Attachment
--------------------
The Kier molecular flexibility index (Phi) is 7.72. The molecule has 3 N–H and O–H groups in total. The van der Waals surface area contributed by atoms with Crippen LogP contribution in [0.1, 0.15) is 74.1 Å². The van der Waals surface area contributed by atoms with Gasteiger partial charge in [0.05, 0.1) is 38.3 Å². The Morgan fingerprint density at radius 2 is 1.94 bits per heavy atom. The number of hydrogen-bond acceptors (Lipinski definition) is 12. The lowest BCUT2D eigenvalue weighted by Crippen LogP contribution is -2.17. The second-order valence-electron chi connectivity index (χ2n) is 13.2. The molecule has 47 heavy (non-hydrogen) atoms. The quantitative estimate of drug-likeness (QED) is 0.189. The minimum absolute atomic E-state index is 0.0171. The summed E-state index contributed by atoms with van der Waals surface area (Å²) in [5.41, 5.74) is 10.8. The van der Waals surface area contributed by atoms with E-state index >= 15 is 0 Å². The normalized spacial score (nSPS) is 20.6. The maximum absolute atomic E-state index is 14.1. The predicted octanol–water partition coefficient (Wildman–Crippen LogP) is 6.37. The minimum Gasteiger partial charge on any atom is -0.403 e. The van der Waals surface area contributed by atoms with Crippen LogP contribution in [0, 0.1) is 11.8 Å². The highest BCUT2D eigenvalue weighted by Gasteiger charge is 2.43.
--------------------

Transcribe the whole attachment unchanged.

The Kier molecular flexibility index (Phi) is 7.72. The molecule has 3 N–H and O–H groups in total. The van der Waals surface area contributed by atoms with Crippen LogP contribution in [0.1, 0.15) is 74.1 Å². The van der Waals surface area contributed by atoms with Gasteiger partial charge in [0.05, 0.1) is 38.3 Å². The Morgan fingerprint density at radius 2 is 1.94 bits per heavy atom. The number of hydrogen-bond acceptors (Lipinski definition) is 12. The lowest BCUT2D eigenvalue weighted by Crippen LogP contribution is -2.17. The second-order valence-electron chi connectivity index (χ2n) is 13.2. The molecule has 47 heavy (non-hydrogen) atoms. The quantitative estimate of drug-likeness (QED) is 0.189. The minimum absolute atomic E-state index is 0.0171. The summed E-state index contributed by atoms with van der Waals surface area (Å²) in [5.41, 5.74) is 10.8. The van der Waals surface area contributed by atoms with E-state index >= 15 is 0 Å². The normalized spacial score (nSPS) is 20.6. The maximum absolute atomic E-state index is 14.1. The predicted octanol–water partition coefficient (Wildman–Crippen LogP) is 6.37. The minimum Gasteiger partial charge on any atom is -0.403 e. The van der Waals surface area contributed by atoms with Crippen LogP contribution in [0, 0.1) is 11.8 Å². The highest BCUT2D eigenvalue weighted by Gasteiger charge is 2.43.